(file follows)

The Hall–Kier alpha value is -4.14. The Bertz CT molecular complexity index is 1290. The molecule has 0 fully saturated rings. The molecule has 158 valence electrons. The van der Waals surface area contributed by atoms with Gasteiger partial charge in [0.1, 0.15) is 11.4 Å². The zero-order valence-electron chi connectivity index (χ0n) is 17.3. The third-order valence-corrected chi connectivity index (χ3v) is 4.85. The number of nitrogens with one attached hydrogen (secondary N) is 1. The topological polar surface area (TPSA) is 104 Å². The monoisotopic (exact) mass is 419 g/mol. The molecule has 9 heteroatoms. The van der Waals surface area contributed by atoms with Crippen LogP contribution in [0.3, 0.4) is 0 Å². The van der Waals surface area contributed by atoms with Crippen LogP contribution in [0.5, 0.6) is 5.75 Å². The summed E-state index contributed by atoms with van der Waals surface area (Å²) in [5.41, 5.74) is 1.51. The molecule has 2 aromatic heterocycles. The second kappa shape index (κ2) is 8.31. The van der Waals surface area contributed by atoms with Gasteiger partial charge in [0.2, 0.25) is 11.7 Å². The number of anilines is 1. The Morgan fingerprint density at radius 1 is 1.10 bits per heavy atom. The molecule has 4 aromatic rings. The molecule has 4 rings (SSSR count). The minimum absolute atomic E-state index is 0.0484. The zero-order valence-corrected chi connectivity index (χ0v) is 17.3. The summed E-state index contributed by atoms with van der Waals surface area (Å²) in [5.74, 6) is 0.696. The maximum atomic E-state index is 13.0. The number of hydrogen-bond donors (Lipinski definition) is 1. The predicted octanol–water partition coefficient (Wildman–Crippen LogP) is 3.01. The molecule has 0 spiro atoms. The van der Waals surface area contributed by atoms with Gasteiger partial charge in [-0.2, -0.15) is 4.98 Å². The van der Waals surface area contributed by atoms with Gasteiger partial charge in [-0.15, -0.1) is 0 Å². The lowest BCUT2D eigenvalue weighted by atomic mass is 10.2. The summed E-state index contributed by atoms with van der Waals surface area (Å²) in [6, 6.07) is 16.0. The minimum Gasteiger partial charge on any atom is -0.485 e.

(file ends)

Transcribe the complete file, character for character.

The Hall–Kier alpha value is -4.14. The Bertz CT molecular complexity index is 1290. The molecule has 0 fully saturated rings. The molecule has 158 valence electrons. The van der Waals surface area contributed by atoms with Gasteiger partial charge in [0.1, 0.15) is 11.4 Å². The zero-order valence-electron chi connectivity index (χ0n) is 17.3. The third-order valence-corrected chi connectivity index (χ3v) is 4.85. The number of nitrogens with one attached hydrogen (secondary N) is 1. The topological polar surface area (TPSA) is 104 Å². The monoisotopic (exact) mass is 419 g/mol. The molecule has 9 heteroatoms. The van der Waals surface area contributed by atoms with Crippen LogP contribution in [0.3, 0.4) is 0 Å². The van der Waals surface area contributed by atoms with Crippen LogP contribution in [0.5, 0.6) is 5.75 Å². The summed E-state index contributed by atoms with van der Waals surface area (Å²) in [5.41, 5.74) is 1.51. The molecule has 2 aromatic heterocycles. The second kappa shape index (κ2) is 8.31. The van der Waals surface area contributed by atoms with Gasteiger partial charge in [0.2, 0.25) is 11.7 Å². The number of anilines is 1. The Morgan fingerprint density at radius 1 is 1.10 bits per heavy atom. The molecule has 4 aromatic rings. The molecule has 4 rings (SSSR count). The minimum absolute atomic E-state index is 0.0484. The zero-order valence-corrected chi connectivity index (χ0v) is 17.3. The summed E-state index contributed by atoms with van der Waals surface area (Å²) in [5.74, 6) is 0.696. The maximum atomic E-state index is 13.0. The number of hydrogen-bond donors (Lipinski definition) is 1. The predicted octanol–water partition coefficient (Wildman–Crippen LogP) is 3.01. The molecule has 0 spiro atoms. The van der Waals surface area contributed by atoms with Gasteiger partial charge in [-0.2, -0.15) is 4.98 Å². The van der Waals surface area contributed by atoms with Gasteiger partial charge in [-0.15, -0.1) is 0 Å². The lowest BCUT2D eigenvalue weighted by atomic mass is 10.2. The summed E-state index contributed by atoms with van der Waals surface area (Å²) in [6, 6.07) is 16.0. The minimum Gasteiger partial charge on any atom is -0.485 e.